Lenten Readings: Day 36

Bodies in Transformation
(Tuesday in Holy Week)

St Paul

St. Paul from the Parish of St. Mark’s, Qualicum Beach, Anglican Diocese of British Columbia, where the chrism mass today was presided over by the Bishop of British Columbia. Paul probably did not look like this, either, nor did he carry a sword, and he probably knew books as scrolls, not codices. The classical temples are a nice touch, but an incongruous baroque dome seems to be in the background, too.

Following on yesterday’s second reading from the Daily Office Lectionary, Paul continues in the Letter to the Philippians to encourage his readers/hearers to press on towards the resurrection.

Phil 3.15–21
Let those of us then who are mature be of the same mind; and if you think differently about anything, this too God will reveal to you. Only let us hold fast to what we have attained.

Brothers and sisters, join in imitating me, and observe those who live according to the example you have in us. For many live as enemies of the cross of Christ; I have often told you of them, and now I tell you even with tears. Their end is destruction; their god is the belly; and their glory is in their shame; their minds are set on earthly things. But our citizenship is in heaven, and it is from there that we are expecting a Saviour, the Lord Jesus Christ. He will transform the body of our humiliation so that it may be conformed to the body of his glory, by the power that also enables him to make all things subject to himself.

Pressing on towards the resurrection from the dead, pushing “on towards the goal for the prize of the heavenly call of God in Christ Jesus” is an effort that comes in response to the call from God. That call is manifested in the believer by faith, and Paul tells the recipients of his letter to be like him and others who are like him. Paul does this because he believes he is following the example of Jesus, and that he lives by the spirit of God.

He warns the Philippians against the enemies of the cross of Christ, who are the pagan Gentiles who are motivated by their unrestrained desires. Their mind set is on eartlhy things, not heavenly. They are under the dominion of earthly powers – whether human or otherwise – and so their citizenship is that of the earth, whether Rome or some other jurisdiction. Paul claims that Christians have a citizenship from heaven – they are under the dominion of the Spirit. When the Son of Man comes he will subject all of these enemies under him, destroying them, and the last enemy to be destroyed is death (1 Corinthians 15). After death is destroyed, all will come alive, some for judgement, others for glory. Christians will move into that glory and receive transformed bodies – spiritual but material bodies – just like Jesus.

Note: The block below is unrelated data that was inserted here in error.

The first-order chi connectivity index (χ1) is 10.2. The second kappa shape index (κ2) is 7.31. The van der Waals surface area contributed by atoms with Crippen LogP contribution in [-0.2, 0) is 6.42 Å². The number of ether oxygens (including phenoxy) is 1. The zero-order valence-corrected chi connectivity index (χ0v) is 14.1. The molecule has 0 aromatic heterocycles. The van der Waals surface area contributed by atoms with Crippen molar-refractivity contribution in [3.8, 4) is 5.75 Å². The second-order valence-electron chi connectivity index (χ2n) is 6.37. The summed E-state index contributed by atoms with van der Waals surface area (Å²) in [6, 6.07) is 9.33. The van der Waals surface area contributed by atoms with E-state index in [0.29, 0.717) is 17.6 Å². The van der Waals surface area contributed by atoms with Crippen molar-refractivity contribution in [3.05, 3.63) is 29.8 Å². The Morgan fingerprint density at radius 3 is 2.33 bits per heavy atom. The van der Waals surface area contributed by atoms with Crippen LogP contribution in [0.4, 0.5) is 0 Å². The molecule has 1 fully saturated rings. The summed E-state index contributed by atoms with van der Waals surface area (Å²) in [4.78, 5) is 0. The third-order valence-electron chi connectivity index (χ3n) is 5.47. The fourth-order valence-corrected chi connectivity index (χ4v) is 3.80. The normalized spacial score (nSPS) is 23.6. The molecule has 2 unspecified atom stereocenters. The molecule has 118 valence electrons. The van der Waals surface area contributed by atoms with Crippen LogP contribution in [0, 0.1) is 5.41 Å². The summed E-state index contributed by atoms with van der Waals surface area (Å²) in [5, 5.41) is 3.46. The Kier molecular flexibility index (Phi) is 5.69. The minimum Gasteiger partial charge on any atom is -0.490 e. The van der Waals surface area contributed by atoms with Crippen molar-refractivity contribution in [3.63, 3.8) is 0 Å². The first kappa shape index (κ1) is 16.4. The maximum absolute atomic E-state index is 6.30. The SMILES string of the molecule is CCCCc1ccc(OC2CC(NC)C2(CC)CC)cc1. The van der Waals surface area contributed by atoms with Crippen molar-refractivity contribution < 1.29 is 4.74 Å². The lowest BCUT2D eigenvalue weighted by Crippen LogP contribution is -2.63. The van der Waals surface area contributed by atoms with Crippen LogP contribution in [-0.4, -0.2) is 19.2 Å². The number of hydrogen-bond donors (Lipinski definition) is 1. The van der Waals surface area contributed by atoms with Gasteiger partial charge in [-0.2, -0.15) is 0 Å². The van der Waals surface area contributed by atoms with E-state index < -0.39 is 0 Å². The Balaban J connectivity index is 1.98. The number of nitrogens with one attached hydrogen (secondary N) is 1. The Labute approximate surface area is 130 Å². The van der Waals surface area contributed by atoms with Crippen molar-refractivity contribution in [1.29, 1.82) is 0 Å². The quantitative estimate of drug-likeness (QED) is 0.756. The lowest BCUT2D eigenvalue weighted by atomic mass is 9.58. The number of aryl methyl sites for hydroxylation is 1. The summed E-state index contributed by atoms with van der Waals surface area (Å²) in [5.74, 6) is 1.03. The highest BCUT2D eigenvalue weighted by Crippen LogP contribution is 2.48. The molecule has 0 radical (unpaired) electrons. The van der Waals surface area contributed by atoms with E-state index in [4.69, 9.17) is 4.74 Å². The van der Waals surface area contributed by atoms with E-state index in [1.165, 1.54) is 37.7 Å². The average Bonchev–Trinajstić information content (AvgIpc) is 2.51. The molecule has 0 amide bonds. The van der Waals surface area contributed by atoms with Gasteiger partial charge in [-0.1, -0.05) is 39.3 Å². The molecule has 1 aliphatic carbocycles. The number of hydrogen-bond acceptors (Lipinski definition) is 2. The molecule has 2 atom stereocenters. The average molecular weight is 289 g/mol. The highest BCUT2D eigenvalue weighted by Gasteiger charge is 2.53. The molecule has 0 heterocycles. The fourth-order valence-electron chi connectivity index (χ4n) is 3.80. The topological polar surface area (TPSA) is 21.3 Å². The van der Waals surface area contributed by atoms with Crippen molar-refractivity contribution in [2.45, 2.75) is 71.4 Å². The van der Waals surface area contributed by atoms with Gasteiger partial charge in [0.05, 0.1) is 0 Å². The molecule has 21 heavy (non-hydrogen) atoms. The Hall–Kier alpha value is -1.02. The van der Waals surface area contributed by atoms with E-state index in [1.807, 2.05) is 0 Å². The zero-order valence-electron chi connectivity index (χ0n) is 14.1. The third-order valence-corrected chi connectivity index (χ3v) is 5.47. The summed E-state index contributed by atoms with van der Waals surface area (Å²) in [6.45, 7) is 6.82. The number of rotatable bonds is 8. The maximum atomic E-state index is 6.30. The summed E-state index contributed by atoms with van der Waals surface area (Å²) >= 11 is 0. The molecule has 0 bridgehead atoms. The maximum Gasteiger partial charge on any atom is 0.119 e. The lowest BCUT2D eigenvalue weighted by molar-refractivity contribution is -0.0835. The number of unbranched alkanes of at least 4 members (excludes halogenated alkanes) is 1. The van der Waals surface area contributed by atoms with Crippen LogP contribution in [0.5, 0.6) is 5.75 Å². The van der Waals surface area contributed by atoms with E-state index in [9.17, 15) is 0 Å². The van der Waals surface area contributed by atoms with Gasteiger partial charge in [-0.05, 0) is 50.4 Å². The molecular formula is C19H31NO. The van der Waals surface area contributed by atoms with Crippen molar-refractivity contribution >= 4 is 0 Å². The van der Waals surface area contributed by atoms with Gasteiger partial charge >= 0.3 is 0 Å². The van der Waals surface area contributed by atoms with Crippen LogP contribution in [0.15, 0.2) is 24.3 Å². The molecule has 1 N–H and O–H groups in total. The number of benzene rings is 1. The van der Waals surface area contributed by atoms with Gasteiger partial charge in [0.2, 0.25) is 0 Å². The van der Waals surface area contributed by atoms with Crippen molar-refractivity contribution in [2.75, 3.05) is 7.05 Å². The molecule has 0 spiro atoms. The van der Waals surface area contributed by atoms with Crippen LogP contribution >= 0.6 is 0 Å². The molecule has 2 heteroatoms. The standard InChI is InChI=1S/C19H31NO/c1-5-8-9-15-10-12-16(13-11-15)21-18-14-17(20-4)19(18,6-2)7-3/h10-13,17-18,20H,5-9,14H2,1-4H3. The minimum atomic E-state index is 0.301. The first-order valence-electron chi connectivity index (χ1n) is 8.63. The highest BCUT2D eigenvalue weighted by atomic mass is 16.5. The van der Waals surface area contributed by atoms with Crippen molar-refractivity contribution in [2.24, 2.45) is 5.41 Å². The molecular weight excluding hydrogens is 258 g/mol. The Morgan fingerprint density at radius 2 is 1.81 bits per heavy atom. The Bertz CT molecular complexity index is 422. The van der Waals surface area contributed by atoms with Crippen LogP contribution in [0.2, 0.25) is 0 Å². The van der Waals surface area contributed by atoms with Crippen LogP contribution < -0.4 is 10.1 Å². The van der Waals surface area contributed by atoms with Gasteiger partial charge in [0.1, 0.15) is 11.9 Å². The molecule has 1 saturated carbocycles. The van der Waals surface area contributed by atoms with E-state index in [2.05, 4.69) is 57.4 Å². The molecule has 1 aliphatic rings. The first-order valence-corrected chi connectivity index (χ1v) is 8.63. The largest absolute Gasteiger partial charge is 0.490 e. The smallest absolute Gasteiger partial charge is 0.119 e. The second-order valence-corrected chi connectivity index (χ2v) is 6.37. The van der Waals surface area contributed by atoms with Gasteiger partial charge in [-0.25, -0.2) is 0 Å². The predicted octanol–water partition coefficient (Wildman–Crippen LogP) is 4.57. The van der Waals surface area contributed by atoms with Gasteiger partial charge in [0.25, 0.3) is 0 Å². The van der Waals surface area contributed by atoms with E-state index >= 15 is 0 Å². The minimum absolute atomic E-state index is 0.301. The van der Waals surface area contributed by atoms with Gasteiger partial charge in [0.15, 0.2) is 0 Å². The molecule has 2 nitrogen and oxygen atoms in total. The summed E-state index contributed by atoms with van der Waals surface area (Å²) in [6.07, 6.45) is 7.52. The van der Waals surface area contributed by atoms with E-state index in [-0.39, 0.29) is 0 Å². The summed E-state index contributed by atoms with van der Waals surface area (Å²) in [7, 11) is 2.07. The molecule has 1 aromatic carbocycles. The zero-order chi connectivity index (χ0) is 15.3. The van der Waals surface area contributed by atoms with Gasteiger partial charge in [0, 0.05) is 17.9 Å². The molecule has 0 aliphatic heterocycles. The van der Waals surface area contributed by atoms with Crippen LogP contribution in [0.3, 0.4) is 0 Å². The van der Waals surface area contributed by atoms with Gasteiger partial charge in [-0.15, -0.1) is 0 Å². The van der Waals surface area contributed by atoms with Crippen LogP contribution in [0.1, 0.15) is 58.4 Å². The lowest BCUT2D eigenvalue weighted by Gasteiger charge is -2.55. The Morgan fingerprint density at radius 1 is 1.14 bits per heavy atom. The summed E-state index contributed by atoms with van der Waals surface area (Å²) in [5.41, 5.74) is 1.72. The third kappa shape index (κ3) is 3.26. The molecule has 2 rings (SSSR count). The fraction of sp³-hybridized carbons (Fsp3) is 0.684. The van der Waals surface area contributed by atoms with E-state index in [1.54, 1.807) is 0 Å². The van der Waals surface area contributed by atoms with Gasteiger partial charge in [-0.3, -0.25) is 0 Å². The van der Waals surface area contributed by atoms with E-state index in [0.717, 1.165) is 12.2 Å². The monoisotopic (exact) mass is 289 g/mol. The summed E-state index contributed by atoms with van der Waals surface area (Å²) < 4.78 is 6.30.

These are hard things for post-enlightenment followers of Jesus to accept. Is the Son of Man going to return in glory? How are bodies transformed? How is death put to death? But, again, Paul is talking about that which is logically beyond ordinary speech, the event of the resurrection of Jesus that explodes ordinary categories and speech. We experience the power of the resurrection already in our bodies, as our inner selves are renewed even as our outer selves suffer and die.

In the meantime we are foreigners, strangers in a strange land. We can never be entirely comfortable with the political world around us, because it gives us a citizenship that is less than what we have from God. There is always a tension between the heavenly Jerusalem and the earthly Rome. We live our lives in that tension. There may be many Christians in government and among the people, but there is, strictly speaking, no such thing as a Christian state or nation, just shadows of what we look for and hope to be.

About Bruce Bryant-Scott

Canadian. Husband. Father. Christian. Recovering Settler. A priest of the Church of England, Diocese in Europe, on the island of Crete in Greece. More about me at https://www.linkedin.com/in/bruce-bryant-scott-4205501a/
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